I grew up in a small town in rural Indiana, where the main options for most young people were attending a community college or working in a factory. I dreamed about new adventures and I knew where I wanted to go. I wanted to be an activist, a researcher, and a sociologist. The University of Tampa Honors Program saw my vision and its faculty have supported me throughout my successes and failures as an undergraduate. I am deeply indebted to The University of Tampa’s Honors Program. Without their outstanding faculty and encouragement, I would not be the scholar I am today. I am especially grateful to Dr. Alisa Smith, Dr. J. Sumerau, Dr. Ryan Cragun, and Dr. Bruce Friesen for being wonderful mentors and for providing me the knowledge and resources I need to advocate for those who might not necessarily have a voice.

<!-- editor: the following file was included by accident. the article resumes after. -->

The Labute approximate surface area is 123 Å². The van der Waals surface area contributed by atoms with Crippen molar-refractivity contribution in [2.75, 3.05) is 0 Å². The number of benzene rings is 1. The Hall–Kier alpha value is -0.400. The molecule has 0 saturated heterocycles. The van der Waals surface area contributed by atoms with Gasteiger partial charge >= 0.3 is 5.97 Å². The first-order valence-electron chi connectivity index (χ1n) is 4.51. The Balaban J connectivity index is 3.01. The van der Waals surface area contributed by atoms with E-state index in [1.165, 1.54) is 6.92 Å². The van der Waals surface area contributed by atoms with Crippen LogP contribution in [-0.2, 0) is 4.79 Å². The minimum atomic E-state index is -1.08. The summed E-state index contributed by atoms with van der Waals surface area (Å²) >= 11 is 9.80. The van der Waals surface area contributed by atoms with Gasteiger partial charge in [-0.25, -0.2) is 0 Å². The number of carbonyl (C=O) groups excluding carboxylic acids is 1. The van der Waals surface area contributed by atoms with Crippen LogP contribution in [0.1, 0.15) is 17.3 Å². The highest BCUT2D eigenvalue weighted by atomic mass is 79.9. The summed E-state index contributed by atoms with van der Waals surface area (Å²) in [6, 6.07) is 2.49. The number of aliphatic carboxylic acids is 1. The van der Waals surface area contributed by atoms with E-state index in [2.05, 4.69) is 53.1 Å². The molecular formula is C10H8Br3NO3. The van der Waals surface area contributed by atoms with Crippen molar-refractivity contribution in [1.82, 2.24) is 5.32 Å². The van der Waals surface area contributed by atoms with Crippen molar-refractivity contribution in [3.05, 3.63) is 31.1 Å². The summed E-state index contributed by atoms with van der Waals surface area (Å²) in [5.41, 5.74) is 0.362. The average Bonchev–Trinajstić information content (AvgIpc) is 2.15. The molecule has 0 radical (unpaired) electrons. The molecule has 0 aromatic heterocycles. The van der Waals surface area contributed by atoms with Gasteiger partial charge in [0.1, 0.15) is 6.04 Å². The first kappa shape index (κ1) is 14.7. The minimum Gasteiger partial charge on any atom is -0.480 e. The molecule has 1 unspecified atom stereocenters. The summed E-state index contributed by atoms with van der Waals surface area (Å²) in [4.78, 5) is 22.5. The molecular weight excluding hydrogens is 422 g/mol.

I now have the extraordinary opportunity to study among the best and brightest scholars in the world at Oxford and I am confident I will thrive during the tutorial process. All of this is thanks to the Honors Program faculty and students. I’m excited to embrace this life changing experience.